I’ve usually got so much to read that I don’t really bother with NetGalley in an effort to get my hands on ARCs. Better that they go to people who do have time to read them, and may also actually review them. But I’ve been following Blair Braverman, writer and dogsledder, on Twitter for years now and have read both her memoir, Welcome to the Goddamn Ice Cube, and her Tough Love column for Outside magazine; obviously I have also loved her many Twitter threads about her dogs. So when I found out she had a novel coming out in November 2022, I was intrigued, and when I found out ARCs were on NetGalley, I went for it.
Mara, and four other people, have signed up for a reality television show called Civilization, in which they are dropped into a remote wilderness area with a single tool of their choosing. If they can make it for six weeks, they’ll get a $100,000 prize. Mara, who was raised largely off the grid by survivalist parents who grew increasingly paranoid as she got older, figures it’ll be easy for her, and it’ll get her out of her dead-end relationship and help her start her life over again. But then, of course, things go wrong, because of course they do, and survival stops looking like such a sure bet.
Small Game is briskly-paced and well-realized; both Braverman and her husband Quince Mountain were on the reality show Naked and Afraid, so the reality television details are extremely well-observed and help make the first half of the book so immersive. Not only that, but Braverman uses the inherent performativity of reality television to her advantage; Mara is not sure, at times, what reactions from her fellow contestants are real, and which ones are them acting or exaggerating their responses for the camera. It keeps her off-balance and unsteady, and as someone who already struggles to trust others, Mara has perhaps underestimated how much the TV component will make it even harder for her to bond with anyone else.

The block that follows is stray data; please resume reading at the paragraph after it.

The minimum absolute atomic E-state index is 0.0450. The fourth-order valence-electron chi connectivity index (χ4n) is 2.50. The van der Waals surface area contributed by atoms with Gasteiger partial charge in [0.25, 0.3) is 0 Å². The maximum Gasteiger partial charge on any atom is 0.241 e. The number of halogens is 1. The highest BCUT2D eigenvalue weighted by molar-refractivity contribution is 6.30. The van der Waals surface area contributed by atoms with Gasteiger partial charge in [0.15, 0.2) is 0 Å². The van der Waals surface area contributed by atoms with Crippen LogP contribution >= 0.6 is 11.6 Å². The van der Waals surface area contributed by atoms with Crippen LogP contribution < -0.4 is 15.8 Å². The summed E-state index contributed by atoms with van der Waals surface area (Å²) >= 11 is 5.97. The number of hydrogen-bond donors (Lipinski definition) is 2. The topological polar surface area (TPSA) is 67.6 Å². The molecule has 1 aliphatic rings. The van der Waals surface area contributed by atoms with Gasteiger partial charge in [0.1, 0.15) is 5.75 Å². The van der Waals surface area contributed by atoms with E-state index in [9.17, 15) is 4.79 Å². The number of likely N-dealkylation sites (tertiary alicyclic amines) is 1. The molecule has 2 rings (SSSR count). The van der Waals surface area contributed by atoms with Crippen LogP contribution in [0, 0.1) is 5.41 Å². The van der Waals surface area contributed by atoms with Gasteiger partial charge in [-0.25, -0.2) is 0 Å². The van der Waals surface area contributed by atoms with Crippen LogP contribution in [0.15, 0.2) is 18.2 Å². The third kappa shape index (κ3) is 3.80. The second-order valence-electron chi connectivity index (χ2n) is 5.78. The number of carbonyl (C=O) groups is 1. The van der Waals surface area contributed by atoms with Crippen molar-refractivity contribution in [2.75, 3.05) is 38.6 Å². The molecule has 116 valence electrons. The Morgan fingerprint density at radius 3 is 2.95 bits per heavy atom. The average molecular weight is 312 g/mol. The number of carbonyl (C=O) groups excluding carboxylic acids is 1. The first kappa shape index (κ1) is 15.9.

As mentioned, things go wrong, and I don’t want to spoil the how and why; suffice it to say that it gets harrowing, and I don’t want to go backpack camping anytime soon. But the harrowing material comes from the hardship of life in the wild, and not from Mara’s fellow contestants. While they struggle to get along and work together, this isn’t because any of them are bad people: they’re flawed, but not vicious, and they’re all desperately yearning for some kind of change in the real lives that they’re escaping. I was grateful for this, because hunger and horrible injuries are bad enough; interpersonal or sexual violence would’ve been too much.
Braverman also effectively raises real questions about ethics and morality in these survival situations, one without simple or easy answers: this is a situation where good intentions don’t keep people from getting injured, nor does it put food in their bellies. And the way in which Mara and her fellow survivors navigate these situations are poignant, flawed, and messy. (And while good intentions can’t save you, they’re sure a lot better than bad intentions.) If I wished for anything, it was just a little more emotional depth from Mara and in her connections to the other main characters: I still felt held somewhat at a distance all the way through, and the situation was compelling enough that I wanted to feel nearer and more engaged. But it’s a promising debut, and I totally recommend it when it comes out in November, especially if you were the kind of kid who loved stories like The Far Side of the Mountain or Hatchet when you were younger: this is definitely a novel for grown-up you.